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These 7 online activities could land you in jail, Online-Aktivitäten, activités en ligne, attività online

These 7 online activities could land you in jail

In this age of social networking, the boundaries between the real and virtual worlds have become more blurred. It was a matter of time before virtual/online activities began to have consequences in the real world.

The online activities of people are as different and versatile as people are themselves. Arranging meetings with co-workers, making dates with friends with platforms such as Facebook or LinkedIn, and sharing life events via Instagram or Snapchat, are just some of the potential online activities. But while the internet brings a lot of advantages, sometimes there are disadvantages, as well. There are rules and regulations laid down by governments that can easily be broken while using the internet — and which could get you arrested.

These 7 online activities could land you in jail

Getting down to the nitty-gritty

#1 Gambling can become your freedom game

In many countries, gambling can get you arrested — irrespective of whether you’re playing in the real or the virtual world. It’s strictly forbidden to take part in games such as Poker or Blackjack and even hosting such games can land you in jail. This is valid for your offline and your online life.

#2 Offensive language in posts, tweets or even in private messages

Well, this one is valid for most countries in the world – even if it doesn’t land you behind bars, you will get in trouble for sure. Saying “… before I go and destroy America.” can at least lead to your getting questioned by authorities. This happened to Leigh v.B. and Emily B. who tweeted about their visit to the US. They tried to convince the US authorities afterwards that “destroying” is simply a British slang term for “partying hard”.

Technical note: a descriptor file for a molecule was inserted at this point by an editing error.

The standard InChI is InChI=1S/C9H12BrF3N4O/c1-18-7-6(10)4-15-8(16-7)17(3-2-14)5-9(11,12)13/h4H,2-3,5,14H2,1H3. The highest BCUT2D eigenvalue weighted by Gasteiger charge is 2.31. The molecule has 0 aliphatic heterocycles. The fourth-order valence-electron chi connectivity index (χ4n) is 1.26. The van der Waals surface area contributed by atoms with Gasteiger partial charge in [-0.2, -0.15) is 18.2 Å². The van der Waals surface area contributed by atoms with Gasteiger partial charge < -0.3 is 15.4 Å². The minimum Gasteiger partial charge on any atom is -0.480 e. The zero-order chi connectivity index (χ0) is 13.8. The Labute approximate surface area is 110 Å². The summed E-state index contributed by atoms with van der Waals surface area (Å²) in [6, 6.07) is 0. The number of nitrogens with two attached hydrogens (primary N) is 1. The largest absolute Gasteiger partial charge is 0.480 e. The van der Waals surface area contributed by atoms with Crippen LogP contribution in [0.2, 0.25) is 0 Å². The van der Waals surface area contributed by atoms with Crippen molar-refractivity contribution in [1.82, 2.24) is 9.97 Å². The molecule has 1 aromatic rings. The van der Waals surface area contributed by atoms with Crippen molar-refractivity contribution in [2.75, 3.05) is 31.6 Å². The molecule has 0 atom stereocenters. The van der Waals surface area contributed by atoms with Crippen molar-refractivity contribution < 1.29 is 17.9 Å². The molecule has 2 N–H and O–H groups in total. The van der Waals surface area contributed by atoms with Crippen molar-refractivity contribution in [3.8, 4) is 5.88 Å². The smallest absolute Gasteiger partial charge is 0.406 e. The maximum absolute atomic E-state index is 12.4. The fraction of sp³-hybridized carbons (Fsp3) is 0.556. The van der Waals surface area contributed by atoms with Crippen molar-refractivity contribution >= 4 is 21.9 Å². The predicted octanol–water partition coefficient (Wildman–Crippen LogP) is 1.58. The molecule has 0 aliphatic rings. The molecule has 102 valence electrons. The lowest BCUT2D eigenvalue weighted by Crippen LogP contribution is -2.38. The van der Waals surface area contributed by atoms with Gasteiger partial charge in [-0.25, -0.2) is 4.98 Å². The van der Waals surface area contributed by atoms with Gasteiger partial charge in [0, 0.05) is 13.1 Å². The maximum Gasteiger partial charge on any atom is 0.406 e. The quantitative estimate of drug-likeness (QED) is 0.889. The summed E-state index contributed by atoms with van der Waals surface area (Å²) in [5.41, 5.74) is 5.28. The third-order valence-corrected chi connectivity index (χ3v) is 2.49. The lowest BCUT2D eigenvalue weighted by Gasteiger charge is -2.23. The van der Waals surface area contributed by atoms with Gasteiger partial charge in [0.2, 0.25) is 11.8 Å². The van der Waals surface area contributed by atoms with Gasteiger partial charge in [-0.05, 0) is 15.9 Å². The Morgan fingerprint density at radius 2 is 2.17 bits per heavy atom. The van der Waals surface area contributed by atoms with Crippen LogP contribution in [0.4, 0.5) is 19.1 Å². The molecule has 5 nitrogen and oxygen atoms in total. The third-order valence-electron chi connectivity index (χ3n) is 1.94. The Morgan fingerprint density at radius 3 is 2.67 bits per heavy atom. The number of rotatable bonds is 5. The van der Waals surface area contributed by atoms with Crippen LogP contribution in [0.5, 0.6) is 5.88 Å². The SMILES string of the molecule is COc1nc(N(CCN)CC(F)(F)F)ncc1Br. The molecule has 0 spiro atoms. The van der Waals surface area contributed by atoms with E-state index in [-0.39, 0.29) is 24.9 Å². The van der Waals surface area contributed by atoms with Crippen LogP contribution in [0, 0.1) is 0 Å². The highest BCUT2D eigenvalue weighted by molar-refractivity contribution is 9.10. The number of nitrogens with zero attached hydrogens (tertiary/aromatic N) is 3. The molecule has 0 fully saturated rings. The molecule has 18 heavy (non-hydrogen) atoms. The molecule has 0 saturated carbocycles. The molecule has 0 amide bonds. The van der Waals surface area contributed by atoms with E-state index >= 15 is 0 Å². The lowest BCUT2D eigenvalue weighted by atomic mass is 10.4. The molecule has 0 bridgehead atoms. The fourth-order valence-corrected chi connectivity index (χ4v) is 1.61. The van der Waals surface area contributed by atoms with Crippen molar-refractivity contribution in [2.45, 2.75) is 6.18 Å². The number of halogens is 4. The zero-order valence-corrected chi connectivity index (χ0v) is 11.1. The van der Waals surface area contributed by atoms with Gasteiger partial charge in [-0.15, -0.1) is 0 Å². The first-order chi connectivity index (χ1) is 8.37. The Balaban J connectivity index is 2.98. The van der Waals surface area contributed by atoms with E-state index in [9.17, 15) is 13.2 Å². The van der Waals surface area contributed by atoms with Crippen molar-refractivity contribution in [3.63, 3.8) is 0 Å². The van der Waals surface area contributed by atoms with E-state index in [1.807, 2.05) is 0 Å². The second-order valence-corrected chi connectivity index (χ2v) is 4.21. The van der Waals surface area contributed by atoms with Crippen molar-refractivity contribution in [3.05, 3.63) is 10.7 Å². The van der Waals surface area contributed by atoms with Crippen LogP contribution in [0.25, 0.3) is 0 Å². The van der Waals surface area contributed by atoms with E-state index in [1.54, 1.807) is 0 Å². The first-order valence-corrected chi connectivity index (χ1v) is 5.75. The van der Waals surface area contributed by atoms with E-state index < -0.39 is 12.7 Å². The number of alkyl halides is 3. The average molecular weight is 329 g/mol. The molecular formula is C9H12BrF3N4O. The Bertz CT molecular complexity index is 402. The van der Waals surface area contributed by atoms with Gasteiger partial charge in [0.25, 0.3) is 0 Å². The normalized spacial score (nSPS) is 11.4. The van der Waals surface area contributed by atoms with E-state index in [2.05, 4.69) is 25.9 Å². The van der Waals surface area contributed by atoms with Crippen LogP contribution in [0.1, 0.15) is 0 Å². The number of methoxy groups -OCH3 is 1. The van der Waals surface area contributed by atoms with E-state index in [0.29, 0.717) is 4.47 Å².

#3 Sexting

Sending nude pictures to each other might be legal for adults but not for minors. If they upload or send their own nude pictures it is considered to be “spreading child porn”. This can result in an imprisonment of up to five years.

#4 Open Wi-Fi – the legality of piggybacking

Laws regarding “unauthorized access of a computer network” exist in many legal codes, although the precise wording and meaning differ from one to the next. Interpretation of terms like “access” and “authorization” are not clear, and there is no general agreement on whether piggybacking (intentional access of an open Wi-Fi network without harmful intent) falls under this classification. Some jurisdictions prohibit it, some permit it, and others are not well-defined.Wikipedia

Your Wi-Fi always should be password protected – anything else can land you in prison. Without your knowledge, criminals or even terrorists could use your open Wi-Fi connection for their activities and this can land you in trouble with the law in almost any country. This happened to Barry C. whose neighbor used Barry’s Wi-Fi to access child porn websites. Later the neighbor was arrested but Barry had to withstand questioning by the police for almost a month.

It is always good to password protect your Wi-Fi. Use WEP, WPA (WPA-Personal), or WPA2 (Wi-Fi Protected Access version 2) for that.

#5 Dancing in a video

Sounds weird, right? Well, in Iran this is a serious offense. Recently six people were arrested for dancing to the Pharrell Williams song “Happy.” They weren’t so happy afterwards as it bought them 91 lashes and 1 year prison.

After they were found to be presumably dancing and making a video near a Second World War memorial, a youth and two women were jailed in Russia for ~2 weeks.

#6 Deleting your search history

In the US, David K. was arrested for erasing information on his computer. David was a student of the University of Tennessee and was being investigated by authorities for presumably hacking the Yahoo account of Sarah Palin. In India, once upon a time you were forced by law to save your browsing history for three months. After a public outcry this law was discarded again.

#7 Using a VPN

In some countries, using a VPN can get you in trouble with the authorities. In the United Arab Emirates, as the best example, VPN use is semi-legal. It is only considered illegal if it is used to make online calls that would otherwise not be possible, download unauthorized media content, or enter restricted websites. In short, most everything that a VPN is used for.


As you can see, sometimes your normal online activities such as dancing or playing at online gambling games can have real world consequences. How well do you know the laws of your country?

Hey, I'm István and the Social Media Manager @Avira. Find all of my blog articles here and I hope you enjoy & share them.